The American Dream is changing. Years ago, the American Dream looked something like this: go to school, get a job, fall in love, get married, buy a home, have children, retire. It was a common path and defined the lives of many Americans.
Today, however, fewer Americans are sticking to this traditional life trajectory. Fewer young Americans are buying homes, more young Americans are putting off serious romantic relationships until later in life, and fewer young Americans indicate a desire to get even get married, at all.
Today, the idea of getting divorced is an increasingly acceptable notion. This is, of course, if young couples decide to get married at all. The Pew Research Center has found that marriage rates have consistently declined over the past few decades and that “the shares of adults cohabitating and raising children outside of marriage have increased significantly.” In fact, nearly 25% of young adults between the ages of 25-34 who have never been married are cohabitating with a romantic partner. As young couples continue to forego marriage, they also forego the legal protections that accompany the nuptials.
Protections Offered Through Legal Marriage
When couples decide to get married they may do so for a number of reasons. Some of those reasons may be romantic and some may be practical. Getting married affords couples significant legal protections – especially in regard to property.
Classification of Property
When you get married, the property you personally owned before marriage is considered to be your own (“separate property”) and the property you acquire during a marriage is considered to be the property of you and your spouse (“community property”). Generally, if you get a divorce, you are entitled to 50% of the community property while your separate property is entirely yours to keep. The single biggest issue that generally arises is determining how to divide that community property equally.
Married couples are also afforded certain legal rights in the event of the death of a spouse. If you are married and do not specifically designate how you want your assets dispersed they will generally revert to your spouse. You and your spouse are also entitled to certain tax benefits simply for being married.
Couples who choose to cohabitate, rather than marry, are not subject to these legal rights, protections, and benefits.
Cohabitation Agreements Can Offer Crucial Legal Protections
Just because you don’t get married doesn’t mean that you won’t live your lives as though you are married. You may buy property together, receive gifts together, and acquire debt together. How do you determine who gets what if your relationship does not work out? Cohabitation agreements, also known as Living Together Agreements, are essentially contracts between romantic partners that can help to bridge this gap in legal guidance and keep property separate.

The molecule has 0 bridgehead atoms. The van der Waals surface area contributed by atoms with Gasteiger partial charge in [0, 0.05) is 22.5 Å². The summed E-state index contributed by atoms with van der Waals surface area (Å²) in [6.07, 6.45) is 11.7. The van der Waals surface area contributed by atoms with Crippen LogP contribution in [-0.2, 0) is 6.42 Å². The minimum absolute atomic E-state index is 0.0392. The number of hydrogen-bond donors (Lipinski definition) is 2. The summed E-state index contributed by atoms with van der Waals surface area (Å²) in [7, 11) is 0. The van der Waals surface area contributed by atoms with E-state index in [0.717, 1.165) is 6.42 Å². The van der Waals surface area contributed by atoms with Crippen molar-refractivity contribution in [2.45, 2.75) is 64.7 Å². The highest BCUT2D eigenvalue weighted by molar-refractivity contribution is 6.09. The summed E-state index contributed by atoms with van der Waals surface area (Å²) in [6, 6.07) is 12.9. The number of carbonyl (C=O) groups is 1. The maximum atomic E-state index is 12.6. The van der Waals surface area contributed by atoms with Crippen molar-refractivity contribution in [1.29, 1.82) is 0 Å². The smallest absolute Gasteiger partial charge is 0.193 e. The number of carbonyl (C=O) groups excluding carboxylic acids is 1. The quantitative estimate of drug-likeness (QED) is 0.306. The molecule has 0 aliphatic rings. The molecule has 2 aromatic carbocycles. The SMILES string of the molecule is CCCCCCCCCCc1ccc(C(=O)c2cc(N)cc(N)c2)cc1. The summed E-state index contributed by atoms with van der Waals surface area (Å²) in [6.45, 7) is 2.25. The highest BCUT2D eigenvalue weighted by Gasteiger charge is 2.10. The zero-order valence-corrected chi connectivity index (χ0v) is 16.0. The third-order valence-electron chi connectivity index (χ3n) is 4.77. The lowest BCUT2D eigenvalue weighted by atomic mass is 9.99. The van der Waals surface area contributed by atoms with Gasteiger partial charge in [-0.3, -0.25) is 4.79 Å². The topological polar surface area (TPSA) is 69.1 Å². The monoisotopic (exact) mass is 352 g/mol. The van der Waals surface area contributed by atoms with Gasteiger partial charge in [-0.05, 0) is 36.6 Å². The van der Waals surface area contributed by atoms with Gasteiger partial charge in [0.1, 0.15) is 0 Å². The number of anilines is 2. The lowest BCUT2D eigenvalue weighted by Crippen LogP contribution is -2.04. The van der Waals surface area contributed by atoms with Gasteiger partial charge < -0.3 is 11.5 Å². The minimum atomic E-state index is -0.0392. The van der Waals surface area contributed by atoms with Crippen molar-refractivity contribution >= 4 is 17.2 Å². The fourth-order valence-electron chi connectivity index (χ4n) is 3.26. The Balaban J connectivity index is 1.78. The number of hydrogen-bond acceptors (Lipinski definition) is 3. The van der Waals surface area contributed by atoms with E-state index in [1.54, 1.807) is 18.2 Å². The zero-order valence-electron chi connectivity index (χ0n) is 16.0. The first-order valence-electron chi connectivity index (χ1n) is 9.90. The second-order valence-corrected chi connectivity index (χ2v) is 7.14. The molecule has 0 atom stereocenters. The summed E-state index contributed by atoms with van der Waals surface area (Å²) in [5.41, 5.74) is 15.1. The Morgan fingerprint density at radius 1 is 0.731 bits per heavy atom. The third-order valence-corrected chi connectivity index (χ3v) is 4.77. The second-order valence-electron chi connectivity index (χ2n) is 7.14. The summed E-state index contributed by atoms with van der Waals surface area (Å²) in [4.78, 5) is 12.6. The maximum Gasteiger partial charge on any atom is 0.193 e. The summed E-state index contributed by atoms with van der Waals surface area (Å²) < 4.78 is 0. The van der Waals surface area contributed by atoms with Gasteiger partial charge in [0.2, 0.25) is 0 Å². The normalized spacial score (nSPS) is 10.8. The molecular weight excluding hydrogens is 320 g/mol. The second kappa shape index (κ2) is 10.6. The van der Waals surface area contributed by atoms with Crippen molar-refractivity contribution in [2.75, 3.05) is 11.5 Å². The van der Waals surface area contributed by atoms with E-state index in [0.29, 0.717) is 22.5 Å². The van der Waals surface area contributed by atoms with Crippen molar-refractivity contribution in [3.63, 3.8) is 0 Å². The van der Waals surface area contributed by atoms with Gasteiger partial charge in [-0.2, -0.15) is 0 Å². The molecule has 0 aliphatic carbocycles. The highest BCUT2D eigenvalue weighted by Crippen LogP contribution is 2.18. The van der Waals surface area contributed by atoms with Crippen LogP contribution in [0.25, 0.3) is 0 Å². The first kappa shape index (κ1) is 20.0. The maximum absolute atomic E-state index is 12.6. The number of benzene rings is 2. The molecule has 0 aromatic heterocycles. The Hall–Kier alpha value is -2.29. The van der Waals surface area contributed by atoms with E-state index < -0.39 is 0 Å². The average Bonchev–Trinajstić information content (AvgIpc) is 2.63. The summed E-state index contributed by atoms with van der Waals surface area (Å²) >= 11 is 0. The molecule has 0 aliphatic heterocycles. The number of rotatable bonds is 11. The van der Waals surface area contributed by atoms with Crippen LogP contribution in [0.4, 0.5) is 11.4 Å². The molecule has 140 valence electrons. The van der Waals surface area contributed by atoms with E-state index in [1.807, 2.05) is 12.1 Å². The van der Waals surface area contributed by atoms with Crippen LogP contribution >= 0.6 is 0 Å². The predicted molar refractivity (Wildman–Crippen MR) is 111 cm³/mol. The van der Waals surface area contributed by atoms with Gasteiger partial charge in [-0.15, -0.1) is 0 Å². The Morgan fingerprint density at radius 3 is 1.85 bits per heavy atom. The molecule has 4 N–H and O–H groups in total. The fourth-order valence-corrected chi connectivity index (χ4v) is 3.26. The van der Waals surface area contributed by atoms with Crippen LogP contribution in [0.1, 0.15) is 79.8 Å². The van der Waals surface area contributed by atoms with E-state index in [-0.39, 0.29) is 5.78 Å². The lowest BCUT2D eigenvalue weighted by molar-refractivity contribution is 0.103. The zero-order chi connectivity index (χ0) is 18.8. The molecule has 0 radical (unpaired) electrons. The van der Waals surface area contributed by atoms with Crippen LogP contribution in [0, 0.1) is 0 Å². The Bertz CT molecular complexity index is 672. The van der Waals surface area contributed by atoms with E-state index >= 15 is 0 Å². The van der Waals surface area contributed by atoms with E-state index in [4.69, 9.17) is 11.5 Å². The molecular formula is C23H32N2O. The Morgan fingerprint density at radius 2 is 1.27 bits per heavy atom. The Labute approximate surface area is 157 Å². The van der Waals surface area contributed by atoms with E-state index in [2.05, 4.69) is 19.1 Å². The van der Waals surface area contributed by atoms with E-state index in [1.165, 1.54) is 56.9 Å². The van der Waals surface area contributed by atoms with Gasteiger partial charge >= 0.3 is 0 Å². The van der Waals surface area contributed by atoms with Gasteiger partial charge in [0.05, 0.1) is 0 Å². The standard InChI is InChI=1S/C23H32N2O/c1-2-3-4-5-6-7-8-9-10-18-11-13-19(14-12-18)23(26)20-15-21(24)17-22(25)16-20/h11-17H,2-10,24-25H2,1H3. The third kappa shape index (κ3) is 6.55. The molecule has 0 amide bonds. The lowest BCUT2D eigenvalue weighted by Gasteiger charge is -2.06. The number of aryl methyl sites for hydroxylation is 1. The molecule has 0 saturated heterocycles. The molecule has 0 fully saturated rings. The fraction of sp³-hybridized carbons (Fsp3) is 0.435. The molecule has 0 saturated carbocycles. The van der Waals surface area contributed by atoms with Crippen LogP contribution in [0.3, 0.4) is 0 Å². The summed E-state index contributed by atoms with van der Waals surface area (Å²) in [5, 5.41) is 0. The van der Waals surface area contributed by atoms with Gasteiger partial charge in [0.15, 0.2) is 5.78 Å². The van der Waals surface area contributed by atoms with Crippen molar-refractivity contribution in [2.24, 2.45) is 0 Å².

Legal Principles for Cohabitation Agreements
In 1976, the California Supreme Court held that unmarried couples are not subject to marital property rules, but that they can create similar property rules through a contract. The Court established four contract principles that apply to unmarried couples. These principles help us understand how Cohabitation Agreements can look and function.
- Cohabitation Agreements can be written;
- Cohabitation Agreements can be verbal;
- Cohabitation Agreements can be implied; and
- If no Cohabitation Agreement exists, a judge may rely on well- established legal doctrines of equity and fairness to divide property.
Many states have followed California’s lead and established rules and regulations for Cohabitation Agreements.
What Is Included in a Cohabitation Agreement?
If you’re serious about your relationship but not interested in the formality of marriage you may want to consider drafting a Cohabitation Agreement. They can offer protections and guidance for both you and your partner in the event of a breakup or death. Inheritances and property reversions do not apply to unmarried couples, so many have been drawn to Cohabitation Agreements to protect their partner’s interest in property in the event of a sudden death.
So, what should you include in a Cohabitation Agreement? Information that can be included in a Cohabitation Agreement includes:
- Property and Finances: assign specific property rights to property held before the relationship; define how property acquired during the relationship will be owned; and direct how property/debts/assets acquired during the relationship will be divided upon death or separation;
- Income and Debts: define how income earned during the relationship will be shared and allocated; assignment of ownership of debts acquired before and during;
- Assets: define how bank accounts, insurance policies, and credit cards will be owned and managed;
- Child Care: define how children will be cared for (personally and financially) and who will gain custody in the event of divorce or death;
- Dispute Resolution: define how disputes over property and finances will be resolved in the event of a dissolution of the relationship.
These are simply a few examples of what can be included in a Cohabitation Agreement. The specific details of your Cohabitation Agreement will depend on your specific circumstances and how you want the document to function.
If you are interested in learning more about Cohabitation Agreements you should contact an experienced California family law attorney. At Fernandez & Karney, our Certified Family Law Specialists have more than 50 years of combined experience helping families in the greater Los Angeles area. Call us today to request your free consultation.